‘Listening with the Whole Body’ - courses

• Karen O’Connor (Ireland) e-mail

speechtherapyservices1@eircom.net.

• Sandra deWet (UK),

tel.

01892

513659 (also supplies

the

‘Listening with the whole body’ book in the UK for £37 inc p+p).

Further information

www.vitallinks.net - includes

case studies www.samonas.com - Samonas CDs, developed by Ingo Steinbach.

References

Ayres, A.J. (1979) Sensory Integration and the Child. Los Angeles: Western Psychological

Services. Ayres, A.J., & Mailloux, Z. (1981) Influences of sensory integration procedures on language develop- ment. American Journal of Occupational Therapy 35 (6); 383-

390.

Frick, S. & Hacker, C. (2001) Listening with the Whole Body. Vital Links, Madison, WI. Madaule, P. (1994) When listening comes alive. Norval, ONT., Canada:

Moulin Publishing. Semel, E., Wiig, E.H. & Secord, W. (2000) Clinical Evaluation of Language Fundamentals - Third Edition (UK). The Psychological

Corporation. Tomatis, A.A. (1996) The Ear and Language. Norval, ONT., Canada; Moulin Publishing. Stark, R.E. & Tallal, P. (1981) Selection of children with specific language deficits. Journal of Speech and Hearing Disorders 46 (2); 114 -122.

how I A French doctor, Guy Berard, felt the Tomatis method was too lengthy and developed
how I A French doctor, Guy Berard, felt the Tomatis method was too lengthy and developed
how I A French doctor, Guy Berard, felt the Tomatis method was too lengthy and developed

Figure 1 Areas potentially affected by therapeutic listening

Arousal, attention and focus Receptive and expressive language

Increased speed of motor and language processing Balance and coordination Praxic skill - ideation, planning and execution Affect; facial expression and responsiveness • Motivation

Awareness of the environment

Gravitational security Modulation of ability to stay calm while receiving sensations • Organisation

Self-initiation of play and work behaviors, and verbal instruction Social and emotional development Eye contact and tracking Decrease in self-stimulating behaviours • Independence

Feeding skills

Eating and sleeping patterns

Improved awareness and regulation of hunger and thirst patterns (Frick et al, 1997)

Figure 2 Case studies

Eoin has Asperger’s Syndrome. I worked with his family three years ago when the primary concerns were concentration, auditory processing and pragmatics, in particular topic maintenance. We had utilised many approaches with limited generalisation. Mum was eager for me to reassess Eoin as she felt his auditory processing difficulties were directly related to his auditory distractibility. He became my first client to use Therapeutic Listening - and he loved it! We started Eoin on EASE 1 and blended in a Samonas CD within a fortnight. Mum reported he would lie down on a chair and listen attentively to the music. She noticed improvements in his ability to concentrate within the first three weeks. Over the past year we have focused on his ability to filter out important auditory information from background noise, auditory processing skills, sentence formulation and pragmatic language. Eoin’s standard scores on the Clinical Evaluation of Language Fundamentals (Semel et al, 2000) have increased by approximately three standard deviations in both receptive and expressive language. More importantly, Eoin is doing better at school and making more friends.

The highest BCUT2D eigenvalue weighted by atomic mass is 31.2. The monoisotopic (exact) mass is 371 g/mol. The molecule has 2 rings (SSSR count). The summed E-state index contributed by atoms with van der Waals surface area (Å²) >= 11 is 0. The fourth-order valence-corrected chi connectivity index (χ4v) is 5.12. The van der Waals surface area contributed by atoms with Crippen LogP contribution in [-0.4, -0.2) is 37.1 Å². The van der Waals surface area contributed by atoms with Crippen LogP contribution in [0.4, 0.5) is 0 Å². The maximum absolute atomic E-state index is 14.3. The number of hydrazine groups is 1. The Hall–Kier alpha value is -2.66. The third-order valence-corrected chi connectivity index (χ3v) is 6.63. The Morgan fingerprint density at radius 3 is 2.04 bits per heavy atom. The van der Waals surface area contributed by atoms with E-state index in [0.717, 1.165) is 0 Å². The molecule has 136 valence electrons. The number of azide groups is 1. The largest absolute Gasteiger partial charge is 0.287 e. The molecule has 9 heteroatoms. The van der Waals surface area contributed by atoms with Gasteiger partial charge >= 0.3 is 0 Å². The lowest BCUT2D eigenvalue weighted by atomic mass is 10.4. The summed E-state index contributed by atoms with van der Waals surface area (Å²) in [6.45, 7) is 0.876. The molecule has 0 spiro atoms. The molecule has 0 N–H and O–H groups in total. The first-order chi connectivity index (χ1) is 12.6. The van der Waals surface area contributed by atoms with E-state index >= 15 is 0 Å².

Peter, a twin whose general milestones were achieved as expected, was referred aged 3;4 years by his local GP. Mum became worried when Peter was much slower than his twin to put words together. He had a significant history of ear infections and grommets were inserted following his initial assessment. Peter was constantly moving from one activity to another and generally did not respond to questions, but chatted away to himself. He tended not to look at you when asked a question. Peter attended regularly for eight months with the focus on:

* attention and listening skills * auditory processing skills * auditory memory * sentence formulation skills * vocabulary-building * phonological development. Limited improvements were noted and mum agreed to try Therapeutic Listening. We started Peter on Disc EASE and gradually introduced Carulli (Classic Quality Version) on week 3. Within the first three weeks mum noticed Peter was much “calmer, less active and generally listening more attentively”. Improvements continue to be seen in the areas of expressive language and vocabulary building. Peter is also following a language programme, which consolidates and enhances development of the emerging linguistic skills. His skills are approaching age appropriate in all targeted areas.

Nigel (10), who has spina bifida, had been attending regularly for eighteen months. Formal and informal assessments indicated attention and listening difficulties, auditory processing and sentence formulation deficits. His teacher reported he was “quite distracted in class, finding it difficult to concentrate” and he was functioning approximately three years behind the rest of his class. Rigorous direct and indirect work showed limited improvement so we introduced Therapeutic Listening. After three weeks, Mum reported Nigel seemed “much more ‘tuned-in’, able to become involved in conversations and beginning to follow and talk about story-lines from television programmes, which he hadn’t done previously”. Nigel continues on a listening programme and is responding more effectively to other language programmes to further develop and consolidate his skills.

SPEECH & LANGUAGE THERAPY IN PRACTICE

WINTER 2002